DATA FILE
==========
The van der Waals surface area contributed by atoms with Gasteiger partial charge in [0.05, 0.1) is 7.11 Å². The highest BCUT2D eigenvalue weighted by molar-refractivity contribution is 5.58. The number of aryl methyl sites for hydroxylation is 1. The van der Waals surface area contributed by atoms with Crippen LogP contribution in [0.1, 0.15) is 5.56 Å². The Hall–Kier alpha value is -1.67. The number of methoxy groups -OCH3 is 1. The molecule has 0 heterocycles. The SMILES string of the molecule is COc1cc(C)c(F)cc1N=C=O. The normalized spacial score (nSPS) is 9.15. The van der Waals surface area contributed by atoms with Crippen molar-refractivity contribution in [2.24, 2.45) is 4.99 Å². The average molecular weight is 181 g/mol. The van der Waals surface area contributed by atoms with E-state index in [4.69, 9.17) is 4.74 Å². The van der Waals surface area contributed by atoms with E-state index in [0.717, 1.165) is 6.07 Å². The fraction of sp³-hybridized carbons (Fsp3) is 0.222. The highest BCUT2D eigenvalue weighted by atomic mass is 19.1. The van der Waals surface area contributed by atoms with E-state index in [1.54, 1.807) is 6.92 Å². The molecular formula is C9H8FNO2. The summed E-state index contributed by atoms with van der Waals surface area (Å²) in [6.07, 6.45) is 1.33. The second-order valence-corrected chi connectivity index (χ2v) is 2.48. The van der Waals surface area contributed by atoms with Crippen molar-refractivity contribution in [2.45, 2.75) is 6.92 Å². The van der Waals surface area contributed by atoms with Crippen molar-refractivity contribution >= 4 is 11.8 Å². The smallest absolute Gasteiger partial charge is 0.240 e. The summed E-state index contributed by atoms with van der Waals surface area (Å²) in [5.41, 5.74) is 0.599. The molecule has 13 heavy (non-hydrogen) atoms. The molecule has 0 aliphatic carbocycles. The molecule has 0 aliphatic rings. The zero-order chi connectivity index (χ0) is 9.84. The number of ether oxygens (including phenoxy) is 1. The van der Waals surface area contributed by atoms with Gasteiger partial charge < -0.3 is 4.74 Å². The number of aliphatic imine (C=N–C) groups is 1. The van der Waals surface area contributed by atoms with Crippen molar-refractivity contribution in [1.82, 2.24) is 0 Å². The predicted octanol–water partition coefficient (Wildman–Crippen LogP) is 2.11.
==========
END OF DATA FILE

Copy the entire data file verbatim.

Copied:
The van der Waals surface area contributed by atoms with Gasteiger partial charge in [0.05, 0.1) is 7.11 Å². The highest BCUT2D eigenvalue weighted by molar-refractivity contribution is 5.58. The number of aryl methyl sites for hydroxylation is 1. The van der Waals surface area contributed by atoms with Crippen LogP contribution in [0.1, 0.15) is 5.56 Å². The Hall–Kier alpha value is -1.67. The number of methoxy groups -OCH3 is 1. The molecule has 0 heterocycles. The SMILES string of the molecule is COc1cc(C)c(F)cc1N=C=O. The normalized spacial score (nSPS) is 9.15. The van der Waals surface area contributed by atoms with Crippen molar-refractivity contribution in [2.24, 2.45) is 4.99 Å². The average molecular weight is 181 g/mol. The van der Waals surface area contributed by atoms with E-state index in [4.69, 9.17) is 4.74 Å². The van der Waals surface area contributed by atoms with E-state index in [0.717, 1.165) is 6.07 Å². The fraction of sp³-hybridized carbons (Fsp3) is 0.222. The highest BCUT2D eigenvalue weighted by atomic mass is 19.1. The van der Waals surface area contributed by atoms with E-state index in [1.54, 1.807) is 6.92 Å². The molecular formula is C9H8FNO2. The summed E-state index contributed by atoms with van der Waals surface area (Å²) in [6.07, 6.45) is 1.33. The second-order valence-corrected chi connectivity index (χ2v) is 2.48. The van der Waals surface area contributed by atoms with Crippen molar-refractivity contribution in [2.45, 2.75) is 6.92 Å². The van der Waals surface area contributed by atoms with Crippen molar-refractivity contribution >= 4 is 11.8 Å². The smallest absolute Gasteiger partial charge is 0.240 e. The summed E-state index contributed by atoms with van der Waals surface area (Å²) in [5.41, 5.74) is 0.599. The molecule has 13 heavy (non-hydrogen) atoms. The molecule has 0 aliphatic carbocycles. The molecule has 0 aliphatic rings. The zero-order chi connectivity index (χ0) is 9.84. The number of ether oxygens (including phenoxy) is 1. The van der Waals surface area contributed by atoms with Gasteiger partial charge < -0.3 is 4.74 Å². The number of aliphatic imine (C=N–C) groups is 1. The van der Waals surface area contributed by atoms with Crippen molar-refractivity contribution in [1.82, 2.24) is 0 Å². The predicted octanol–water partition coefficient (Wildman–Crippen LogP) is 2.11.